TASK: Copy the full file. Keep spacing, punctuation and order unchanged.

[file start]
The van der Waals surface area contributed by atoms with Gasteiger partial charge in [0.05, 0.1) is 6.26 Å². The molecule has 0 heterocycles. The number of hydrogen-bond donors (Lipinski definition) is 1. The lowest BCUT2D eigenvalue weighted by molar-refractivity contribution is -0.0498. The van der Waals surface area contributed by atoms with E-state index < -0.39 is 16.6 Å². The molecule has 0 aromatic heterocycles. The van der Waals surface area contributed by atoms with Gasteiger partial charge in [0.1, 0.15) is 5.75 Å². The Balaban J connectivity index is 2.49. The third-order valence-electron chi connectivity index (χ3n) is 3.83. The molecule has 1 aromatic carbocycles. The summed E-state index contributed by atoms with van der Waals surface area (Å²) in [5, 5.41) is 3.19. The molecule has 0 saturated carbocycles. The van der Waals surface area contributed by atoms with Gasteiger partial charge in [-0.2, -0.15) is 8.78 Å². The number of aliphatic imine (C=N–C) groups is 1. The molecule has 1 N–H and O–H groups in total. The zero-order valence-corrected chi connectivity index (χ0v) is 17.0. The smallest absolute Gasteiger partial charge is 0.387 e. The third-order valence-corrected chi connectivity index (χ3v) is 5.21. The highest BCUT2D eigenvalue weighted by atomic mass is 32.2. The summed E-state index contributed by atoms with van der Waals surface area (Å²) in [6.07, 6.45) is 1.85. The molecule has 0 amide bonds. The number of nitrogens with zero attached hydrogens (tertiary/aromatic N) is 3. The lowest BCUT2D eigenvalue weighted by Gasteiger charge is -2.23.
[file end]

The van der Waals surface area contributed by atoms with Gasteiger partial charge in [0.05, 0.1) is 6.26 Å². The molecule has 0 heterocycles. The number of hydrogen-bond donors (Lipinski definition) is 1. The lowest BCUT2D eigenvalue weighted by molar-refractivity contribution is -0.0498. The van der Waals surface area contributed by atoms with E-state index < -0.39 is 16.6 Å². The molecule has 0 aromatic heterocycles. The van der Waals surface area contributed by atoms with Gasteiger partial charge in [0.1, 0.15) is 5.75 Å². The Balaban J connectivity index is 2.49. The third-order valence-electron chi connectivity index (χ3n) is 3.83. The molecule has 1 aromatic carbocycles. The summed E-state index contributed by atoms with van der Waals surface area (Å²) in [5, 5.41) is 3.19. The molecule has 0 saturated carbocycles. The van der Waals surface area contributed by atoms with Gasteiger partial charge in [-0.2, -0.15) is 8.78 Å². The number of aliphatic imine (C=N–C) groups is 1. The molecule has 1 N–H and O–H groups in total. The zero-order valence-corrected chi connectivity index (χ0v) is 17.0. The smallest absolute Gasteiger partial charge is 0.387 e. The third-order valence-corrected chi connectivity index (χ3v) is 5.21. The highest BCUT2D eigenvalue weighted by atomic mass is 32.2. The summed E-state index contributed by atoms with van der Waals surface area (Å²) in [6.07, 6.45) is 1.85. The molecule has 0 amide bonds. The number of nitrogens with zero attached hydrogens (tertiary/aromatic N) is 3. The lowest BCUT2D eigenvalue weighted by Gasteiger charge is -2.23.